Data_Sheet_4_A network medicine-based approach to explore the relationship between depression and inflammation.PDF (60.35 kB)
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Data_Sheet_4_A network medicine-based approach to explore the relationship between depression and inflammation.PDF

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posted on 2023-07-10, 04:19 authored by Xiaonan Hu, Huaxin Pang, Jia Liu, Yu Wang, Yifang Lou, Yufeng Zhao

Depression is widespread global problem that not only severely impacts individuals’ physical and mental health but also imposes a heavy disease burden on nations and societies. The role of inflammation in the pathogenesis and pathophysiology of depression has received much attention, but the precise relationship between the two remains unclear. This study aims to investigate the correlation between depression and inflammation using a network medicine approach.


We utilized a degree-preserving approach to identify the large connected component (LCC) of all depression-related proteins in the human interactome. The LCC was deemed as the disease module for depression. To measure the association between depression and other diseases, we calculated the overlap between these disease protein modules using the Sab algorithm. A smaller Sab value indicates a stronger association between diseases. Building on the results of this analysis, we further explored the correlation between inflammation and depression by conducting enrichment and pathway analyses of critical targets. Finally, we used a network proximity approach to calculate drug-disease proximity to predict the efficacy of drugs for the treatment of depression. We calculated and ranked the distances between depression disease modules and 6,100 drugs. The top-ranked drugs were selected to explore their potential for treating depression based on the hypothesis that their antidepressant effects are related to reducing inflammation.


In the human interactome, all depression-related proteins are clustered into a large connected component (LCC) consisting of 202 proteins and multiple small subgraphs. This indicates that depression-related proteins tend to form clusters within the same network. We used the 202 LCC proteins as the key disease module for depression. Next, we investigated the potential relationships between depression and 299 other diseases. Our analysis identified over 18 diseases that exhibited significant overlap with the depression module. Where SAB = −0.075 for the vascular disease and depressive disorders module, SAB = −0.070 for the gastrointestinal disease and depressive disorders module, and SAB = −0.062 for the endocrine system disease and depressive disorders module. The distance between them SAB < 0 implies that the pathogenesis of depression is likely to be related to the pathogenesis of its co-morbidities of depression and that potential therapeutic approaches may be derived from the disease treatment libraries of these co-morbidities. Further, considering that the inflammation is ubiquitous in some disease, we calculate the overlap between the collected inflammation module (236 proteins) and the depression module (202 proteins), finding that they are closely related (Sdi = −0.358) in the human protein interaction network. After enrichment and pathway analysis of key genes, we identified the HIF-1 signaling pathway, PI3K-Akt signaling pathway, Th17 cell differentiation, hepatitis B, and inflammatory bowel disease as key to the inflammatory response in depression. Finally, we calculated the Z-score to determine the proximity of 6,100 drugs to the depression disease module. Among the top three drugs identified by drug-disease proximity analysis were Perphenazine, Clomipramine, and Amitriptyline, all of which had a greater number of targets in the network associated with the depression disease module. Notably, these drugs have been shown to exert both anti-inflammatory and antidepressant effects, suggesting that they may modulate depression through an anti-inflammatory mechanism. These findings demonstrate a correlation between depression and inflammation at the network medicine level, which has important implications for future elucidation of the etiology of depression and improved treatment outcomes.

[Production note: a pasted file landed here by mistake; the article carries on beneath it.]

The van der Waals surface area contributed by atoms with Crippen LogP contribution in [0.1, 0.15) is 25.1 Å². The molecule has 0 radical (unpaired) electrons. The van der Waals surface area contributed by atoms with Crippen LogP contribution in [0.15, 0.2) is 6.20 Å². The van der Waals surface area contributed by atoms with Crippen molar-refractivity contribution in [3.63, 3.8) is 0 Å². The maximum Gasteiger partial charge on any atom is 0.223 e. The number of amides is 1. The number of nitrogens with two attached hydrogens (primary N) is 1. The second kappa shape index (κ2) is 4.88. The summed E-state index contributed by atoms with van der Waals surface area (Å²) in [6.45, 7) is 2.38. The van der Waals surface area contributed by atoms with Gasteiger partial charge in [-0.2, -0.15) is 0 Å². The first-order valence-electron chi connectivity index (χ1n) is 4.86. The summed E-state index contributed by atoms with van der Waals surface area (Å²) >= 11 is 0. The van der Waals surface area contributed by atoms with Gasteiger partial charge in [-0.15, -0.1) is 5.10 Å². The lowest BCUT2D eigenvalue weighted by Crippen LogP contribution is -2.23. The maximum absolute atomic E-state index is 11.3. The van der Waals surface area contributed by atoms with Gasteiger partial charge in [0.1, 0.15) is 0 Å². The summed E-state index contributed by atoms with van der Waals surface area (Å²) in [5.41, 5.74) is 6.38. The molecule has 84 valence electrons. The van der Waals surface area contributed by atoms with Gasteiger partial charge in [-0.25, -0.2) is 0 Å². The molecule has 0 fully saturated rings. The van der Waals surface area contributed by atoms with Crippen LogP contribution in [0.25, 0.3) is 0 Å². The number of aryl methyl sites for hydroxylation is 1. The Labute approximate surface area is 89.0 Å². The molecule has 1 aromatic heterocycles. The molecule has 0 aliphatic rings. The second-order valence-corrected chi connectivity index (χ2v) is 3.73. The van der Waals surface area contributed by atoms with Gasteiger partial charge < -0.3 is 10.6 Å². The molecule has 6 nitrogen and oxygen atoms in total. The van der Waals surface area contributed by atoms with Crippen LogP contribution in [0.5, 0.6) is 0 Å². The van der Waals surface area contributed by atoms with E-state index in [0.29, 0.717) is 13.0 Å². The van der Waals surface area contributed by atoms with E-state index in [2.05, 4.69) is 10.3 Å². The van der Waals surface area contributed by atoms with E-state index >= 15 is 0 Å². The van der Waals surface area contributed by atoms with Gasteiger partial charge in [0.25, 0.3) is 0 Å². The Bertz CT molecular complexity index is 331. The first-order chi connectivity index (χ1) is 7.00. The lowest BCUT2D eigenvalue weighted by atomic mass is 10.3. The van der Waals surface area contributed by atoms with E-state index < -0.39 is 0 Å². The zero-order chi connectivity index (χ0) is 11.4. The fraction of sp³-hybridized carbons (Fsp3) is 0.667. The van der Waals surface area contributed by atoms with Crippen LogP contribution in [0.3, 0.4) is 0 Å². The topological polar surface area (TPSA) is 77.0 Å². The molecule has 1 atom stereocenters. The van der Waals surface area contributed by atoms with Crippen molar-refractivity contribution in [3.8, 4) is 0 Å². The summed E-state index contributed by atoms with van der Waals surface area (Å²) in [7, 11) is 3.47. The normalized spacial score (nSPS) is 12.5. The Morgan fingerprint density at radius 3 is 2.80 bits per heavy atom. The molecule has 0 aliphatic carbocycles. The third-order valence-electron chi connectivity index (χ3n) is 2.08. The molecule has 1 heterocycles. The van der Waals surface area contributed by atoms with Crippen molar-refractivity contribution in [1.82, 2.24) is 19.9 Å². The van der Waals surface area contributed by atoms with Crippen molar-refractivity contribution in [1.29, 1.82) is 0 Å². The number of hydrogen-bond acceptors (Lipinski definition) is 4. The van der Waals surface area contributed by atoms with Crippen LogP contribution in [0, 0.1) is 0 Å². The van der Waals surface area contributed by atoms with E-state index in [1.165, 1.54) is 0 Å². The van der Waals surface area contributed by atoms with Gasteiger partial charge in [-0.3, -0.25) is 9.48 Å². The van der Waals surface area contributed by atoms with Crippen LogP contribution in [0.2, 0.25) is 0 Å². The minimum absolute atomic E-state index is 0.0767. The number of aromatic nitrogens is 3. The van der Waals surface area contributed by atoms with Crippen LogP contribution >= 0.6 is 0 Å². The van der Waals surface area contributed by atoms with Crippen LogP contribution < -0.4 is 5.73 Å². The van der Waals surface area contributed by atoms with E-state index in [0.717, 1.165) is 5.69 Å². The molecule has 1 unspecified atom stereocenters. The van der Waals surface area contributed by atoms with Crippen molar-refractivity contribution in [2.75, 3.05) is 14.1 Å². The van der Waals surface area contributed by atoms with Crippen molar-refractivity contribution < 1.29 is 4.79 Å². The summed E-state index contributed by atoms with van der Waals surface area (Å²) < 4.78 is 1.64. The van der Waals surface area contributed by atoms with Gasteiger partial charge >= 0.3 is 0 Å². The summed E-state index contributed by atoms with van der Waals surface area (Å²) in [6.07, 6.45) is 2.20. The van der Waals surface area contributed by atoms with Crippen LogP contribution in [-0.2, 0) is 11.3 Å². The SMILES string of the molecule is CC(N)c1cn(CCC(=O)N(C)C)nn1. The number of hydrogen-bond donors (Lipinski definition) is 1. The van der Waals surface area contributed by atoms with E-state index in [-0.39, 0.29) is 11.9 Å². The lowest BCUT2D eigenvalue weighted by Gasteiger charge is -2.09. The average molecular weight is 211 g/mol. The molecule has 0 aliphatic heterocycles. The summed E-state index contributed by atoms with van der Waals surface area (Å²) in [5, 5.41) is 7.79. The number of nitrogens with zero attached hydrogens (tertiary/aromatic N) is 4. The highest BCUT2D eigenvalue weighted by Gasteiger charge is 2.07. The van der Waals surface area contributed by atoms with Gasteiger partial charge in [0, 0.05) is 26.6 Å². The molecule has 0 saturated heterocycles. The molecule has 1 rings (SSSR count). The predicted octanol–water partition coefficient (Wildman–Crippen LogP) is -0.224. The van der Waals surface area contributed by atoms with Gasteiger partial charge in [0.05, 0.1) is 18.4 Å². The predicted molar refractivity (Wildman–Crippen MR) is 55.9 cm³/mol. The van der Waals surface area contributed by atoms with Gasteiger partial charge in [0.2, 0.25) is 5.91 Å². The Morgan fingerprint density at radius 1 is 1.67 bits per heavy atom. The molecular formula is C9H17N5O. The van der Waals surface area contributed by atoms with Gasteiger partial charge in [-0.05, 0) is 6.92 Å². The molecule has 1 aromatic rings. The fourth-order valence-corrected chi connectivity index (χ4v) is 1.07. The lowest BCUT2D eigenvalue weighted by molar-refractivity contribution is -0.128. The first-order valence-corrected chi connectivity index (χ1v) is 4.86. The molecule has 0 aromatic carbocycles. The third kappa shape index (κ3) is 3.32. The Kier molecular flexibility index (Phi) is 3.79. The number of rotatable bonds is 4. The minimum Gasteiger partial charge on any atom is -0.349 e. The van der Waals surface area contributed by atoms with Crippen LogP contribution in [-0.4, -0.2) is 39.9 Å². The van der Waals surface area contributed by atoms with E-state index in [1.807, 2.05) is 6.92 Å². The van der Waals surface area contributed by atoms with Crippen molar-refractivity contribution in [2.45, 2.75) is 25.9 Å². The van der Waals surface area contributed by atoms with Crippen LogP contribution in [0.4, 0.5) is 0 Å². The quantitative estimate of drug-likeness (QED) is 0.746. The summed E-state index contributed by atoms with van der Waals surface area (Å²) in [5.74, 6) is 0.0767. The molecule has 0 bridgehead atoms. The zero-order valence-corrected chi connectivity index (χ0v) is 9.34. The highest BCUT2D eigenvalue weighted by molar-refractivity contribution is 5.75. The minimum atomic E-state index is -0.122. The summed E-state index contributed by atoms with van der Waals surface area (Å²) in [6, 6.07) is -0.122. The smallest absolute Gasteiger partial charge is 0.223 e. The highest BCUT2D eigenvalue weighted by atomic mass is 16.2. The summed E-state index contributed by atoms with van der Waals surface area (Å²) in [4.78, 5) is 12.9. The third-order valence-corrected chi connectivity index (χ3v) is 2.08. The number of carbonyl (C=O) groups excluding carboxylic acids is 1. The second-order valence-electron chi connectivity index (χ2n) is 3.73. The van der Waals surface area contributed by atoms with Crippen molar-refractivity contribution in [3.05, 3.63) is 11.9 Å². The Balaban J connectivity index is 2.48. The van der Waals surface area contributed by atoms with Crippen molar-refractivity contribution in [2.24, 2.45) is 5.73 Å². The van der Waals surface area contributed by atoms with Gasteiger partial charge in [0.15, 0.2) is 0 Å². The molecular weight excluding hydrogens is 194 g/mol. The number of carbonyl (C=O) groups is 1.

Neuroimmune signaling pathways play an important role in the pathogenesis of depression, and many classes of antidepressants exhibiting anti-inflammatory properties. The pathogenesis of depression is closely related to inflammation.


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    Frontiers in Psychiatry